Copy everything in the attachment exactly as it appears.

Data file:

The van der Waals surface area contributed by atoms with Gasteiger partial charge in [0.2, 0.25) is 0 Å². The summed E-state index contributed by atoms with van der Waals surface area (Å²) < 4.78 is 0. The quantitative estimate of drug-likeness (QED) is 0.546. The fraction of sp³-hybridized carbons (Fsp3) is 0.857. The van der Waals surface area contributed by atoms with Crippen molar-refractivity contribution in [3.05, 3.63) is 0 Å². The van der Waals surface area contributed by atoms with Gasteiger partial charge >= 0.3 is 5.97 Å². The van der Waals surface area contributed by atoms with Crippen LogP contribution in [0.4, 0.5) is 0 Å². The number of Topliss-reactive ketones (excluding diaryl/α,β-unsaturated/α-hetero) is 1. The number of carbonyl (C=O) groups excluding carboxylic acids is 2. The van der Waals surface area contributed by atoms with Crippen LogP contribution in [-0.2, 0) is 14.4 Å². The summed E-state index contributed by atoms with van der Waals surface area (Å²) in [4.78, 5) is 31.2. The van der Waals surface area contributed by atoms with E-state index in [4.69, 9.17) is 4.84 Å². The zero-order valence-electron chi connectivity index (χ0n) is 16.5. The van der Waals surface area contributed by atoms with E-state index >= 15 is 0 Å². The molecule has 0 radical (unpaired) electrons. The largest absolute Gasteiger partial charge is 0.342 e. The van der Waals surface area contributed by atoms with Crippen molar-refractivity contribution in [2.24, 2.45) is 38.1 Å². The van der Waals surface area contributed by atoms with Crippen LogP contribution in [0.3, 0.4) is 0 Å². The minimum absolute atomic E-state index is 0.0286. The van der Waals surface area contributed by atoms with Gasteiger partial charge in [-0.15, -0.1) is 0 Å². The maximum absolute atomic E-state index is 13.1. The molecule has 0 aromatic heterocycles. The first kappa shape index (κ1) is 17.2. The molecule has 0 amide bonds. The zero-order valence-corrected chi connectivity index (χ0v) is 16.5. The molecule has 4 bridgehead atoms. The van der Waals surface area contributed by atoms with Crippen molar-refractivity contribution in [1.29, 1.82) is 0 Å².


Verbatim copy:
The van der Waals surface area contributed by atoms with Gasteiger partial charge in [0.2, 0.25) is 0 Å². The summed E-state index contributed by atoms with van der Waals surface area (Å²) < 4.78 is 0. The quantitative estimate of drug-likeness (QED) is 0.546. The fraction of sp³-hybridized carbons (Fsp3) is 0.857. The van der Waals surface area contributed by atoms with Crippen molar-refractivity contribution in [3.05, 3.63) is 0 Å². The van der Waals surface area contributed by atoms with Gasteiger partial charge >= 0.3 is 5.97 Å². The van der Waals surface area contributed by atoms with Crippen LogP contribution in [0.4, 0.5) is 0 Å². The number of Topliss-reactive ketones (excluding diaryl/α,β-unsaturated/α-hetero) is 1. The number of carbonyl (C=O) groups excluding carboxylic acids is 2. The van der Waals surface area contributed by atoms with Crippen LogP contribution in [-0.2, 0) is 14.4 Å². The summed E-state index contributed by atoms with van der Waals surface area (Å²) in [4.78, 5) is 31.2. The van der Waals surface area contributed by atoms with E-state index in [4.69, 9.17) is 4.84 Å². The zero-order valence-electron chi connectivity index (χ0n) is 16.5. The van der Waals surface area contributed by atoms with E-state index >= 15 is 0 Å². The molecule has 0 radical (unpaired) electrons. The largest absolute Gasteiger partial charge is 0.342 e. The van der Waals surface area contributed by atoms with Crippen molar-refractivity contribution in [2.24, 2.45) is 38.1 Å². The van der Waals surface area contributed by atoms with Crippen LogP contribution in [0.3, 0.4) is 0 Å². The minimum absolute atomic E-state index is 0.0286. The van der Waals surface area contributed by atoms with Gasteiger partial charge in [-0.15, -0.1) is 0 Å². The maximum absolute atomic E-state index is 13.1. The molecule has 0 aromatic heterocycles. The first kappa shape index (κ1) is 17.2. The molecule has 0 amide bonds. The zero-order valence-corrected chi connectivity index (χ0v) is 16.5. The molecule has 4 bridgehead atoms. The van der Waals surface area contributed by atoms with Crippen molar-refractivity contribution in [1.29, 1.82) is 0 Å².